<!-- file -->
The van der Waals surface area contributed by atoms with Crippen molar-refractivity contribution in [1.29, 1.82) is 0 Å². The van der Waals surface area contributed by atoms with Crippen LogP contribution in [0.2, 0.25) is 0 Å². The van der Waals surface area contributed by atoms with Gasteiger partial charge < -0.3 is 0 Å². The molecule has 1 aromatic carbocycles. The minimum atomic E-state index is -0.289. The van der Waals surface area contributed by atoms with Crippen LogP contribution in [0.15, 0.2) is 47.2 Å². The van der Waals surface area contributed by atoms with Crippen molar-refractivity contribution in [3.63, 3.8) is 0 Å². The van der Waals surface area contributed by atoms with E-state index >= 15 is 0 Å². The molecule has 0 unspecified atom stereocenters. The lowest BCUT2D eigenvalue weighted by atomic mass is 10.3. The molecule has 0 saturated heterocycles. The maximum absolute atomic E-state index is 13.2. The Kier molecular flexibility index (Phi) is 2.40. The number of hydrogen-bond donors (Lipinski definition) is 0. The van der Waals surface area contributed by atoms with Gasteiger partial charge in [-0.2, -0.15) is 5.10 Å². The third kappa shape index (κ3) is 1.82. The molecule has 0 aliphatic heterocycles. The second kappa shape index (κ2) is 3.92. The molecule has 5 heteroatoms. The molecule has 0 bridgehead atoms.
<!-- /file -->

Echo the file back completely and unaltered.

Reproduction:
The van der Waals surface area contributed by atoms with Crippen molar-refractivity contribution in [1.29, 1.82) is 0 Å². The van der Waals surface area contributed by atoms with Crippen LogP contribution in [0.2, 0.25) is 0 Å². The van der Waals surface area contributed by atoms with Gasteiger partial charge < -0.3 is 0 Å². The molecule has 1 aromatic carbocycles. The minimum atomic E-state index is -0.289. The van der Waals surface area contributed by atoms with Crippen LogP contribution in [0.15, 0.2) is 47.2 Å². The van der Waals surface area contributed by atoms with Crippen molar-refractivity contribution in [3.63, 3.8) is 0 Å². The van der Waals surface area contributed by atoms with E-state index >= 15 is 0 Å². The molecule has 0 unspecified atom stereocenters. The lowest BCUT2D eigenvalue weighted by atomic mass is 10.3. The molecule has 0 saturated heterocycles. The maximum absolute atomic E-state index is 13.2. The Kier molecular flexibility index (Phi) is 2.40. The number of hydrogen-bond donors (Lipinski definition) is 0. The van der Waals surface area contributed by atoms with Gasteiger partial charge in [-0.2, -0.15) is 5.10 Å². The third kappa shape index (κ3) is 1.82. The molecule has 0 aliphatic heterocycles. The second kappa shape index (κ2) is 3.92. The molecule has 5 heteroatoms. The molecule has 0 bridgehead atoms.